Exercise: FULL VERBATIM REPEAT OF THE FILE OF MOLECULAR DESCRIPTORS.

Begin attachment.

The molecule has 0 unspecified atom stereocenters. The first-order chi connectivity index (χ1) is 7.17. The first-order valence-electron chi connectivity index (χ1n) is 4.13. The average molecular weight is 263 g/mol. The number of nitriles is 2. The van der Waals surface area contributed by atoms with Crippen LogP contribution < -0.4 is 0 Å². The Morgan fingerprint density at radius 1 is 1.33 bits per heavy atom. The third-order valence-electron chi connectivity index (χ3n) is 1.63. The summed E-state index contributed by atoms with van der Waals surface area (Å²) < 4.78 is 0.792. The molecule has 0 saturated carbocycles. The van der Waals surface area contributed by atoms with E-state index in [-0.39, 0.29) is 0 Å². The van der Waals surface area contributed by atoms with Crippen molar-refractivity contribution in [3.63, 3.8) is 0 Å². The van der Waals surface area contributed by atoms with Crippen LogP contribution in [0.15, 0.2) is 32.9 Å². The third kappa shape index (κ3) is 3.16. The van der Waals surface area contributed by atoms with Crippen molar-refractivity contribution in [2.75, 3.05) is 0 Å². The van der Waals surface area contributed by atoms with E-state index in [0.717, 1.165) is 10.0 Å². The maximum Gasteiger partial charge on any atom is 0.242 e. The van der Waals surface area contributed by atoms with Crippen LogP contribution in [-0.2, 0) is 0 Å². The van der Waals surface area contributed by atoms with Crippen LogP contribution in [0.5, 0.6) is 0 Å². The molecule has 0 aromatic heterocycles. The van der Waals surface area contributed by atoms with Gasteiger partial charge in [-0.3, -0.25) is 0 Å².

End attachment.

The molecule has 0 unspecified atom stereocenters. The first-order chi connectivity index (χ1) is 7.17. The first-order valence-electron chi connectivity index (χ1n) is 4.13. The average molecular weight is 263 g/mol. The number of nitriles is 2. The van der Waals surface area contributed by atoms with Crippen LogP contribution < -0.4 is 0 Å². The Morgan fingerprint density at radius 1 is 1.33 bits per heavy atom. The third-order valence-electron chi connectivity index (χ3n) is 1.63. The summed E-state index contributed by atoms with van der Waals surface area (Å²) < 4.78 is 0.792. The molecule has 0 saturated carbocycles. The van der Waals surface area contributed by atoms with E-state index in [-0.39, 0.29) is 0 Å². The van der Waals surface area contributed by atoms with Crippen molar-refractivity contribution in [3.63, 3.8) is 0 Å². The van der Waals surface area contributed by atoms with Crippen LogP contribution in [0.15, 0.2) is 32.9 Å². The third kappa shape index (κ3) is 3.16. The van der Waals surface area contributed by atoms with Crippen molar-refractivity contribution in [2.75, 3.05) is 0 Å². The van der Waals surface area contributed by atoms with E-state index in [0.717, 1.165) is 10.0 Å². The maximum Gasteiger partial charge on any atom is 0.242 e. The van der Waals surface area contributed by atoms with Crippen LogP contribution in [-0.2, 0) is 0 Å². The van der Waals surface area contributed by atoms with Crippen LogP contribution in [0.5, 0.6) is 0 Å². The molecule has 0 aromatic heterocycles. The van der Waals surface area contributed by atoms with Gasteiger partial charge in [-0.3, -0.25) is 0 Å².